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Preparing for The Wizard of Oz

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Miriam O'Keeffe | 12:12 UK time, Monday, 11 July 2011

Youth theatre group Bounce Theatre, based in Hounslow, were the winners of one of our community grants for Young People’s Musical Theatre in 2010. As the day of their performance approaches, Louise Pendry, director of the production, gives us her thoughts on how the group has developed through the project.

 

The Wizard of Oz

 


It’s hard to believe that we will mount our musical – The Wizard of Oz – in less than a week. The production will be the culmination of six months of work across Central Hounslow, involving over 200 people between the ages of 3 and 70+.


Local residents have been involved in a whole range of aspects of the production process. Local children will be performing in the play; teenage musicians will provide the accompaniment; we even have a set design team of families, children and older people from Age UK, who with their artwork will transform Lampton School into the world of Oz.


The support of the BBC Performing Arts Fund has allowed us to turn the play into a musical. This is a completely new experience for the children, and it’s proving to be the icing on the cake for us all!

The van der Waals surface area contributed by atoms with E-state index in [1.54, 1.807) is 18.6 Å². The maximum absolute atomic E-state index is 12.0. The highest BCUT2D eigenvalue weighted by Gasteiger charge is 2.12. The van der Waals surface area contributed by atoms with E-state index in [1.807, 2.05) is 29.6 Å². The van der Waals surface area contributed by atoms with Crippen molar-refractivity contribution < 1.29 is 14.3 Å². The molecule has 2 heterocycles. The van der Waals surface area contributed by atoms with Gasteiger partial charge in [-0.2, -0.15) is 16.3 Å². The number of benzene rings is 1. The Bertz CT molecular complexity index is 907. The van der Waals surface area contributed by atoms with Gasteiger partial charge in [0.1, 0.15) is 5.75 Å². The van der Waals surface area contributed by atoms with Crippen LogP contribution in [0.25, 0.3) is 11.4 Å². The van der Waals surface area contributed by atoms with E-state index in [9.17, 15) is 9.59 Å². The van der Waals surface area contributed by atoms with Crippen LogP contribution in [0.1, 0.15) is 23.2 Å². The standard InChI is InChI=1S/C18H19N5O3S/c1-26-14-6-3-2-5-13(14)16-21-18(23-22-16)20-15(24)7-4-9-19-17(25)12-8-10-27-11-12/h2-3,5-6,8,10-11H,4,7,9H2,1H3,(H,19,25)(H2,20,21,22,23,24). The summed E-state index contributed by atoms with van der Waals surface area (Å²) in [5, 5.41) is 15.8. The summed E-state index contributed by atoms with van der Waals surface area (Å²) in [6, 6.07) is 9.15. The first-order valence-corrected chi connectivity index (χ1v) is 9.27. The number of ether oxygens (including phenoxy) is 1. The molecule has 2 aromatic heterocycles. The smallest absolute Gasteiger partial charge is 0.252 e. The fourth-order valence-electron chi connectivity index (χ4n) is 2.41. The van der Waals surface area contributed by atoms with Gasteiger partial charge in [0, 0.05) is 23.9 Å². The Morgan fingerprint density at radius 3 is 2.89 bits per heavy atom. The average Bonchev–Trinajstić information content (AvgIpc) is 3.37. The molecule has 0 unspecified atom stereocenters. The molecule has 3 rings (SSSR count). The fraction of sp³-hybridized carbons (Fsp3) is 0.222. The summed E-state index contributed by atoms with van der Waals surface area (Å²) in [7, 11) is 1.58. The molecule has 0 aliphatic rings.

Initially, some children were uneasy at being asked to sing or dance. The boys in particular were less to keen to try some choreography! It has however become a chance for both the artists and the children to learn from each other. It’s encouraged us to find new ways to bring dance and song into what we do. We now have a scene of giant puppet crows flying through the audience, as puppets became a way to get the children to dance without realizing it! We’ve also found that the children are happier to sing while skipping around the room than while standing around the piano. The chance to work with a Musical Director has given the children a whole host of new skills, from learning to breathe to increase their projection, to hitting new notes and creating new sounds with their voices.


Encouraging the children to act has presented its own challenges. You learn to balance your expectation of how to create a character with the realization that a child is learning to speak out loud through what you are doing, so you meet somewhere in the middle. You don’t always get what you think you will, and you have to change your mind a lot along the way but ultimately, I think it makes you better at what you do as an artist. I think it also shows the importance of investment in the arts and young people, because of the broad array of benefits it affords them. One father told me his daughter has dyslexia and dyspraxia so to hear her speaking out lines is both a surprise and a joy.

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